The power of the National Assembly is generally enshrined in Section 4 of the Constitution of the Federal Republic of Nigeria, 1999 (as amended). Section 4(2) provides: “The National Assembly shall have power to make laws for the peace, order and good government of the Federation or any part thereof with respect to any matter included in the Exclusive Legislative list set out in Part 1 of the Second Schedule to this Constitution.’ Section 9 of the constitution makes provisions for the alteration of the constitution. Specifically, it provides as follows: 9(1). The National Assembly may, subject to the provisions of this Section, alter any of the provisions of this Constitution. (3). An Act of the National Assembly for the purpose of altering the provisions of this section, Section 8 or Chapter IV of this Constitution shall not be passed by either House of the National Assembly unless the proposal is approved by the votes of not less than four-fifths majority of all the members of each House, and also approved by resolution of the Houses of Assembly of not less than two-thirds of all the States.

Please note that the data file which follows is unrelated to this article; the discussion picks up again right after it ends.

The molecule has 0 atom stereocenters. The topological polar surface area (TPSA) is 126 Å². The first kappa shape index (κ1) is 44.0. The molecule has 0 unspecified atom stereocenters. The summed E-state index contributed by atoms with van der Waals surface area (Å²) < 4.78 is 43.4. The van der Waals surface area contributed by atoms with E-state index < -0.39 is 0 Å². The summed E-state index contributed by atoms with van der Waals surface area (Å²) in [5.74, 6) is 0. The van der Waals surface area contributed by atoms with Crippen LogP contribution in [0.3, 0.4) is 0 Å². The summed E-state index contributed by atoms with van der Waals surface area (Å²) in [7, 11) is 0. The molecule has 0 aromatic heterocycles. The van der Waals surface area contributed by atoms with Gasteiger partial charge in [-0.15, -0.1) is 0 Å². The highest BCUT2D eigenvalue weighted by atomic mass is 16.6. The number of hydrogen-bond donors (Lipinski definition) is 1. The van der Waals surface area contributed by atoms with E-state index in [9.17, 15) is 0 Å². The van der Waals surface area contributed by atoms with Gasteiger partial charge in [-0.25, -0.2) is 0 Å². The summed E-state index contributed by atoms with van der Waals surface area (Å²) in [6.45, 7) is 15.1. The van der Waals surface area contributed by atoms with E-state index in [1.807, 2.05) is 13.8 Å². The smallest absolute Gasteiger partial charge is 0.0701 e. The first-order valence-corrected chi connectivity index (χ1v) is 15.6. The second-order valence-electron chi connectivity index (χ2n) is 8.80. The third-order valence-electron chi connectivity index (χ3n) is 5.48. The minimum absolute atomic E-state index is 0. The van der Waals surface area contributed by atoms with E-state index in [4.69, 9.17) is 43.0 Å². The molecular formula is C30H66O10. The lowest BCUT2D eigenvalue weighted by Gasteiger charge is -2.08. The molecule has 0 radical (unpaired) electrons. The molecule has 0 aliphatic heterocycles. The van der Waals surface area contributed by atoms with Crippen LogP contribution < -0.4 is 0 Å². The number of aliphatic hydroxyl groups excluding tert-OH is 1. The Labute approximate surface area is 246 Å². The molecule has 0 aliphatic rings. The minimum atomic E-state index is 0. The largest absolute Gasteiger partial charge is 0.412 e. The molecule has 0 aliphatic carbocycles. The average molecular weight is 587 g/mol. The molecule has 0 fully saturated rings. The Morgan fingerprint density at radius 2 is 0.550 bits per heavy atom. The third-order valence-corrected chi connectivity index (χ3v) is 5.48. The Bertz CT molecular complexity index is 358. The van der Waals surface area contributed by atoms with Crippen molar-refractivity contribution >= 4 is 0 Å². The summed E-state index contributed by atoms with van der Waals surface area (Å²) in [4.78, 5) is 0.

The Deputy Senate-President rightly conceded that the National Assembly has powers to “amend” any part of the Constitution. The Oxford dictionary supports his view that although the constitution used the word “alter”, this includes the power to amend. However, the senator erred in not appreciating that the one who has a power to amend also has the power to substitute a new document. In law, the National Assembly in exercising its power to amend the Constitution can substitute a new Constitution. In court of law, a party has a power to amend any part of his statement of claim or defence. The power to amend in law has been interpreted to include the power to substitute a brand new statement of claim for his own defence. Since the National Assembly has the power to substitute a new constitution, it can put in place the process for the making of a new Constitution by means of a National Conference and referendum by the populace to adopt the work and recommendations of the Conference.